of bigotry, was acquitted by a judge of any wrongdoing. But publicity from the case again br ought to light violence against

gays, as well as the fact that Morty had a family standing behind him. Yo u ’ d s e e J e a n n e , h e r h u s b a n d Jules, and Morty together openly at gay demonstrations and events. Soon enough, many other people in the same boat, of having a gay or lesbian child or children, joined them — and Jeanne became the founder of the first large “straight ally” organization in the world. Before I learned of Jeanne’s death, I hadn’t thought about Morty in a long time. Like a lot of the GAA guys, he liked to wear leather, and I remember him in jeans, a dark GAA T -shirt, and a leather jacket while we demonstrated for gay rights or against the Viet Nam War. Back in this explosive “liberation” period of the gay and lesbian movement, there were what I called “fissionable” moments happening all the time. We had been people no one would talk about, and now the reality of who we were — people violent-prone goons like Michael Maye would try to kill

MORTY, continued on p.34

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January 16, 2013 |


What If No Majorities Emerge on DOMA, Prop 8? Jurisdictional questions posed by Supreme Court could play havoc BY ARTHUR S. LEONARD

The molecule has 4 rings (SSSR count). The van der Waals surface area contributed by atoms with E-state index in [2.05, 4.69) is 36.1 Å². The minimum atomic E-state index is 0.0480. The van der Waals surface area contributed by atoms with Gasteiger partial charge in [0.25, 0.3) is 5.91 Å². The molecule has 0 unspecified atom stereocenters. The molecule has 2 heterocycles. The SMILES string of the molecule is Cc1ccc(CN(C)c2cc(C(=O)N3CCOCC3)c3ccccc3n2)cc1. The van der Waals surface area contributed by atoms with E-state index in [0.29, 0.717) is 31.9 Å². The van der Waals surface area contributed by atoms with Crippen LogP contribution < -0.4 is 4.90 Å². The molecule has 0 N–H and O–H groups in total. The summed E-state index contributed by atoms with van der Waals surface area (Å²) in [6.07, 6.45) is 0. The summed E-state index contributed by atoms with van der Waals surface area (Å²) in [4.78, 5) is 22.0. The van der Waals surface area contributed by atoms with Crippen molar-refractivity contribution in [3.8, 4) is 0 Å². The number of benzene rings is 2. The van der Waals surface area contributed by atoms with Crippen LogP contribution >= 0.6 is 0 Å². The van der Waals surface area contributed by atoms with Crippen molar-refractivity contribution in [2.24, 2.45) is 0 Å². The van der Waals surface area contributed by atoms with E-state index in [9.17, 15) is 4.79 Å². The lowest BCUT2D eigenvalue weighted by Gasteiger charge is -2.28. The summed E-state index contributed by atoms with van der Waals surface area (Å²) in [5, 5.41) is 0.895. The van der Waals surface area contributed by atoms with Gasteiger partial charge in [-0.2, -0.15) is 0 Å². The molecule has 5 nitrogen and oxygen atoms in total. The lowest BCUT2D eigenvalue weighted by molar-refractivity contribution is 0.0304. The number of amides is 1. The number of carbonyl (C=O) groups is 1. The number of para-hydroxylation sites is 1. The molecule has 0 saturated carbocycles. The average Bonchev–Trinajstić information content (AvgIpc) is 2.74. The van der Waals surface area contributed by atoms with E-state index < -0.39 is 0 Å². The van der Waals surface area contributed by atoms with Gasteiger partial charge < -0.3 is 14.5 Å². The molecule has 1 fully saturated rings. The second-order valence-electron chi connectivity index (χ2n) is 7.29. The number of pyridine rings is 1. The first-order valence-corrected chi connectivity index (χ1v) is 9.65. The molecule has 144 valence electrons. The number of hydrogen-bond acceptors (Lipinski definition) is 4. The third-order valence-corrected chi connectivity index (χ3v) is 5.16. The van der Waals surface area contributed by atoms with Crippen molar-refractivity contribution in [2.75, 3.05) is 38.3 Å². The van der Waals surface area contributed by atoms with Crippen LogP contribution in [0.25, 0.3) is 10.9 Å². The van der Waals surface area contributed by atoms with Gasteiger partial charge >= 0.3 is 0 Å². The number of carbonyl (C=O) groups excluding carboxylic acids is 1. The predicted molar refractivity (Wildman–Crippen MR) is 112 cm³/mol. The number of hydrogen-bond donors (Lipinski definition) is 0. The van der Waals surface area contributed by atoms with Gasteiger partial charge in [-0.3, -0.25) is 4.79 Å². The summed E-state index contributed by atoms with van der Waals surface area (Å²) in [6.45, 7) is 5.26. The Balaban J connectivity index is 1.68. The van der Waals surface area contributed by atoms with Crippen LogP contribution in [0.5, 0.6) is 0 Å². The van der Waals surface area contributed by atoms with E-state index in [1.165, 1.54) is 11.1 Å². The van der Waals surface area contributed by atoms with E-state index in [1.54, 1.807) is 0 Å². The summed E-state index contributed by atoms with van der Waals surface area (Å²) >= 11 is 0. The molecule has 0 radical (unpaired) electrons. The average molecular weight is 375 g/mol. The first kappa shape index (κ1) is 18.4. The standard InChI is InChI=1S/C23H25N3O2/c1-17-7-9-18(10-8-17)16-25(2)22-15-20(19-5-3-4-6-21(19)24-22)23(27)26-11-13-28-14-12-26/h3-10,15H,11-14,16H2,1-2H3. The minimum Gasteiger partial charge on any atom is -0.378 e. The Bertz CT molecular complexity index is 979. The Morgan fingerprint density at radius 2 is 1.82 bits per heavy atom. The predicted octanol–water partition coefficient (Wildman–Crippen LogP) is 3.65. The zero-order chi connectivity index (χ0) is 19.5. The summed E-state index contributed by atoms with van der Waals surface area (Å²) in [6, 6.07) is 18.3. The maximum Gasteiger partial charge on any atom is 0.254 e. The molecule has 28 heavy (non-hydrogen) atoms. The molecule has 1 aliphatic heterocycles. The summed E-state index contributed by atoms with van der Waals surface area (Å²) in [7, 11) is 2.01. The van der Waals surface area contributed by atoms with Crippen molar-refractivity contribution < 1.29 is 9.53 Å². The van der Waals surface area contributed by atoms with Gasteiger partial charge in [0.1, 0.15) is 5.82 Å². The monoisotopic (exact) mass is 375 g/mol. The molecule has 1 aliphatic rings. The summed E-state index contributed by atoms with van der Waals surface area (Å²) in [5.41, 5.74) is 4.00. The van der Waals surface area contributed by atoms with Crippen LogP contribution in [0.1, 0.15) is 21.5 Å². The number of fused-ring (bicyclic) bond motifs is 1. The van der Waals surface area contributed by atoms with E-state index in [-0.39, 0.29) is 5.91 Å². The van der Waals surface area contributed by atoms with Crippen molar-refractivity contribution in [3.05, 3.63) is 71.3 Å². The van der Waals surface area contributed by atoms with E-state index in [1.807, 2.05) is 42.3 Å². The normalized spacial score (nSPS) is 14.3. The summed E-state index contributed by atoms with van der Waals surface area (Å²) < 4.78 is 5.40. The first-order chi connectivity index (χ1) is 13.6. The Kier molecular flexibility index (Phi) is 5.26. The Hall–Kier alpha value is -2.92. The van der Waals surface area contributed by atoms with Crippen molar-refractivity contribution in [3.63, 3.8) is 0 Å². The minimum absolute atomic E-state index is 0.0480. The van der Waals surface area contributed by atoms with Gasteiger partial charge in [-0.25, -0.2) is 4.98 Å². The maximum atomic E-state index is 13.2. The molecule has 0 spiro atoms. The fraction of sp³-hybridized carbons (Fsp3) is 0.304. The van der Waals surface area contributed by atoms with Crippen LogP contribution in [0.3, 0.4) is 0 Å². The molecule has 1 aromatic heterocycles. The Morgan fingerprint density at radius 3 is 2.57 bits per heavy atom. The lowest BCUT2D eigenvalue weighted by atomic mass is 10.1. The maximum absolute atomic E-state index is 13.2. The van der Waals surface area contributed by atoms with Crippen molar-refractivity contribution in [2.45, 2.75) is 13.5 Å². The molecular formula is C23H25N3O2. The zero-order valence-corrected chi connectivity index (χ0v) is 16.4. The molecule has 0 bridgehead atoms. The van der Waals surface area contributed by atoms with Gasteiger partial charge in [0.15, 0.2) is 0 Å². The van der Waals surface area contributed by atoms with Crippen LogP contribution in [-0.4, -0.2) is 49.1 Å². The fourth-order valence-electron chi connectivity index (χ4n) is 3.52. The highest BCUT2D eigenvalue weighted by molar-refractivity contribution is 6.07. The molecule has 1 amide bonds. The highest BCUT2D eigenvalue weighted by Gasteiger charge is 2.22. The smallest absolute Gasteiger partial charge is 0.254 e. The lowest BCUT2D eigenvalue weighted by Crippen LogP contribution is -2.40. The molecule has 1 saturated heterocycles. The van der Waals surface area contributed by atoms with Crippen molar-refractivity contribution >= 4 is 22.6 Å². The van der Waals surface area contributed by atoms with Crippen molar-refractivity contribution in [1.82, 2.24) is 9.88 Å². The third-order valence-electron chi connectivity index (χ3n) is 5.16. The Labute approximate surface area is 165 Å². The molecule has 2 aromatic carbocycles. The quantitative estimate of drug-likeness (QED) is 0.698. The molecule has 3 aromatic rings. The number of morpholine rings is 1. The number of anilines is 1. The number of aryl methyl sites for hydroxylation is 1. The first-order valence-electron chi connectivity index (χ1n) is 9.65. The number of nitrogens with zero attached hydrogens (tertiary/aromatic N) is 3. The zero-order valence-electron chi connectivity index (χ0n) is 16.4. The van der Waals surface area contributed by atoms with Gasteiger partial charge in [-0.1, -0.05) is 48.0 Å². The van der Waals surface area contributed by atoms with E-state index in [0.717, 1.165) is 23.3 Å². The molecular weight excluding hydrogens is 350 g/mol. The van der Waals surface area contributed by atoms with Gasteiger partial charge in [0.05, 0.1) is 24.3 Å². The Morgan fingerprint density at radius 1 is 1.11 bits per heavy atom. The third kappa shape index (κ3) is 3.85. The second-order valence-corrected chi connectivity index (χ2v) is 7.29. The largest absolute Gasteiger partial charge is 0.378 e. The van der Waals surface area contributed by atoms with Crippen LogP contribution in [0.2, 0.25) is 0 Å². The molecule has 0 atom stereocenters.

oth the Defense of Marriage Act and the Proposition 8 cases set for argument before the US Supreme Court in late March present questions of equal protection and — at the high court’s direction — of federal jurisdiction, as well. Most of the speculation I’ve seen assumes the court will produce a majority decision in the DOMA and Prop 8 litigation, but I’ve been thinking that the addition of the jurisdictional questions sets up the possibility there will be no one opinion representing the views of the court in one or both. For example, in the Prop 8 litigation, it is possible that several members of the court — but not a majority — will agree that the amendment’s Of ficial Proponents, who have defended it in the absence of California’s governor or attorney general doing so, lack standing to appeal the district court’s decision. Let’s assume that three or four members of the court take this view and that the remaining five or six are split between those who would affirm either the Ninth Circuit or the district court striking down Prop 8 on the merits and those who would reverse one or both on the merits. That would mean no majority opinion. In that case, I would argue, Prop 8 is dead and same-sex couples could once again marry in California. No national precedent would be set in such a scenario, even for situations in which more or less the exact same fact pattern — mar riage rights being taken away after they have already existed — were to recur. DOMA and the jurisdictional questions the high court posed ther e may make for even gr eater complication. Among a number of petitions for review of DOMA litigation, the Supreme Court accepted the one from the Solicitor General’s Of fice seeking r eview of the trial court’s ruling against DOMA in the lawsuit brought by New York widow Edie Windsor. That court found that DOMA did not survive even the most deferential level of judicial scrutiny — rational basis review. Subsequent to the solicitor general filing his petition, however, the Se con d C ir c uit C o u r t o f A ppe a l s upheld the district court’s ruling, but found that equal protection